Manhattan District Attorney Cyrus R. Vance, Jr., announced the trial conviction of FRANCISCO MARTINEZ, 43, a corrections officer, for physically, sexually, and psychologically abusing a woman multiple times over a three-year period. MARTINEZ was convicted of Rape in the Third Degree, Stalking in the First and Second Degrees, and Menacing in the Second Degree.
MARTINEZ, who was free on bail, failed to return to court during the trial and is now a fugitive. He was convicted by the jury in absentia, and is expected to be sentenced at a later date.

“For years, the victim lived in fear at the hands of a serial abuser who threatened and intimidated her,” said District Attorney Vance. “I commend the victim for her courage in coming forward and telling her story to the jury, and I thank the jurors for their service and careful attention in this case.”

Assistant District Attorneys Jeffrey Levinson and Nashonme Johnson handled the prosecution of this case, under the supervision of Assistant District Attorneys Martha Bashford, Chief of the Sex Crimes Unit, Audrey Moore, Chief of the Special Victims Bureau, and Warren Murray, Chief of Trial Bureau 50.

Domestic violence remains one of the only areas of crime that has not seen a reduction in the past decade. Last year, the New York City Police Department responded to nearly 258,000 domestic violence incidents—more than 700 incidents each day. Furthermore, domestic violence abusers are frequently repeat offenders who abuse their victims more than once. According to the New York City Mayor’s Office to Combat Domestic Violence, 38 percent of domestic violence victims are abused again within 6 months. From 2007 to 2011, in New York County alone, 685 individuals were convicted of two or more domestic violence offenses.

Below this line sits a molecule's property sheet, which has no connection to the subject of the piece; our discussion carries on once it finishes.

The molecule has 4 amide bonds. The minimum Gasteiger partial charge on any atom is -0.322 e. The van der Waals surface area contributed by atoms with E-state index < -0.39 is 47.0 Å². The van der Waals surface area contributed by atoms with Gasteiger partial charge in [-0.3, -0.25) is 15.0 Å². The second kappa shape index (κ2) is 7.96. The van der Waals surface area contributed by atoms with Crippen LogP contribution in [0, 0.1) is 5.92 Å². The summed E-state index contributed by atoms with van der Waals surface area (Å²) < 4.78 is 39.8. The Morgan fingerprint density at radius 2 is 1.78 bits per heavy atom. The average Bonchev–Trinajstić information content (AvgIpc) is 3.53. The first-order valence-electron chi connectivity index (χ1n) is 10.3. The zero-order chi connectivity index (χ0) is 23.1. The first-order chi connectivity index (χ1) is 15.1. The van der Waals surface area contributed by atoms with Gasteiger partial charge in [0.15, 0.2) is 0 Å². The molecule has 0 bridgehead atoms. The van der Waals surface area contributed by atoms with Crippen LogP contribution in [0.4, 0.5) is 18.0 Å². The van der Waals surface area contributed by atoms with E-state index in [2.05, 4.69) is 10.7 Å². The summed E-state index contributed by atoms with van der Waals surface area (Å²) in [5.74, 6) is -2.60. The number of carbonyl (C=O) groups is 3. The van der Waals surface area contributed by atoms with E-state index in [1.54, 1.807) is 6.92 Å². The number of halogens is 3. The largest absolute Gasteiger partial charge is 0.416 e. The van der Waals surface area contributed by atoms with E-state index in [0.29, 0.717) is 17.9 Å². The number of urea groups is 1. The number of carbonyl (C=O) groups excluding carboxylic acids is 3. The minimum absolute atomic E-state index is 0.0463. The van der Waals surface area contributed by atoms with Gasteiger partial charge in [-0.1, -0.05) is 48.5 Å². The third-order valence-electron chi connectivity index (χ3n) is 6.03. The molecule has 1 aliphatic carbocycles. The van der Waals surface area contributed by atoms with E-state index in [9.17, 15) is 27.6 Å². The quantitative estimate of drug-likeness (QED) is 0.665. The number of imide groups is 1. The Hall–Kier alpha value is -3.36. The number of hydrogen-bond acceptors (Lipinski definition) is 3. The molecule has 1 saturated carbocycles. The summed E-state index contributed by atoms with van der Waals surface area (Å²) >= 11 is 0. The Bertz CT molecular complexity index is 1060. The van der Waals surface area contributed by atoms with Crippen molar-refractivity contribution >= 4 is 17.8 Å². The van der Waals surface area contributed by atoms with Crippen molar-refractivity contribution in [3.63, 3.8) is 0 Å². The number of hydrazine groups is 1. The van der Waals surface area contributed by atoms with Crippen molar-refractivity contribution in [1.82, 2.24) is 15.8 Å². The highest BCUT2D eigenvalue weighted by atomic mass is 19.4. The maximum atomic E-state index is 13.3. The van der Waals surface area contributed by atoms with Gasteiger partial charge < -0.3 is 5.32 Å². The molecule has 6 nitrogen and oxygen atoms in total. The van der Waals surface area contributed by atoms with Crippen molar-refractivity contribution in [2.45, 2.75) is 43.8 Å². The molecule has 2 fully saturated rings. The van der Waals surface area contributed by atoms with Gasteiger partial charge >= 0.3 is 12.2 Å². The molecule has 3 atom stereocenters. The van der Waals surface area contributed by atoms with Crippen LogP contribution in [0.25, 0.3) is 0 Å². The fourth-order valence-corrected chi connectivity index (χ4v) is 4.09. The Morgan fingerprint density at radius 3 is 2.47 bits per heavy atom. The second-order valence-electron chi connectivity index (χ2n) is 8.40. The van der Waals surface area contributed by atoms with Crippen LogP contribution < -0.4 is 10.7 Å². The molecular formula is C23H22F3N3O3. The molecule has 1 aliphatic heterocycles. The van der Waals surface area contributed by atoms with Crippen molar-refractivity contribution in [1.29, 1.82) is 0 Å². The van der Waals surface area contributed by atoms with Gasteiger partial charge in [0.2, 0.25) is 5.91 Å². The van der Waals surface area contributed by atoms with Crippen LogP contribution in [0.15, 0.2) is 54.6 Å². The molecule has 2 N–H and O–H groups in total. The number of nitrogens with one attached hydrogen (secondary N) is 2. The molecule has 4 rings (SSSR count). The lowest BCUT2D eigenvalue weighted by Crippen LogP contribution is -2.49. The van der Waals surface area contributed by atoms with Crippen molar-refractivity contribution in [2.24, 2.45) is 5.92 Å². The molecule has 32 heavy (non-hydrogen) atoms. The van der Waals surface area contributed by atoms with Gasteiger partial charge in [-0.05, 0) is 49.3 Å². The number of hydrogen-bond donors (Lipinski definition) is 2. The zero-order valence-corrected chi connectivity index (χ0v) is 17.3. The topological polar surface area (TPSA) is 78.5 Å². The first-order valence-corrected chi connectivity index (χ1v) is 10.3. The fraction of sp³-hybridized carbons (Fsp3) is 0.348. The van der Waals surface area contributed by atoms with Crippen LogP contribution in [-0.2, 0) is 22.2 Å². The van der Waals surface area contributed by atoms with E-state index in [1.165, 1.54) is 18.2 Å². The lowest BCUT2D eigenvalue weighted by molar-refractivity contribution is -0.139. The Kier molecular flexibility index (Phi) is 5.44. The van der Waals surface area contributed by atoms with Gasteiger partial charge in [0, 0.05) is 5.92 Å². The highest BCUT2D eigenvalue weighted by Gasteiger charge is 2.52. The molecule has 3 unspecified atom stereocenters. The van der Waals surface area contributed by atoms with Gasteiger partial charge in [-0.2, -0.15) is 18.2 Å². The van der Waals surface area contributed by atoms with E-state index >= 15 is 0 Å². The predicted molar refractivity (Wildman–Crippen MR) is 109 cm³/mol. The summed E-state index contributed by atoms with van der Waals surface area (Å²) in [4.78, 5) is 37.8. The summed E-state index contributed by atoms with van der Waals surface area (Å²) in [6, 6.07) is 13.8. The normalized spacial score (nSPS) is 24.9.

To address the serious problem of repeated domestic violence, DA Vance is continuing to urge the state legislature to pass the Aggravated Domestic Violence bill. As a result of outdated New York State domestic violence laws, many repeat misdemeanor offenders could face the same sentence on their hundredth conviction as they would on their first. The proposed bill creates a new class E felony for an abuser who commits two or more misdemeanor domestic violence offenses within five years, including those involving intimate partners, non-traditional familial relationships, and adult children abusing parents. Under an E felony charge, the defendants could be placed under probation supervision for five years, and in more serious cases, could be sent to state prison for up to four years. This law would also extend the period of time for orders of protection because felony orders cover periods almost twice as long as those in misdemeanor cases.

The Aggravated Domestic Violence bill passed the Assembly (A. 1986) last year and again this year. It has not been brought up for a vote in the Senate. The District Attorney’s Office will continue to push for this needed legislation in the belief that it will enable the criminal justice system to better protect victims and their families.

For more information on the District Attorney’s proposed legislation or to access resources for victims of domestic violence, please visit Those seeking assistance can call the District Attorney’s domestic violence hotline at 212-335-4308.

Defendant Information:

New York, NY

• Rape in the Third Degree, a class E felony, 1 count
• Stalking in the First Degree, a class D felony, 2 counts
• Stalking in the Second Degree, a class E felony, 1 count
• Menacing in the Second Degree, a class A misdemeanor, 1 count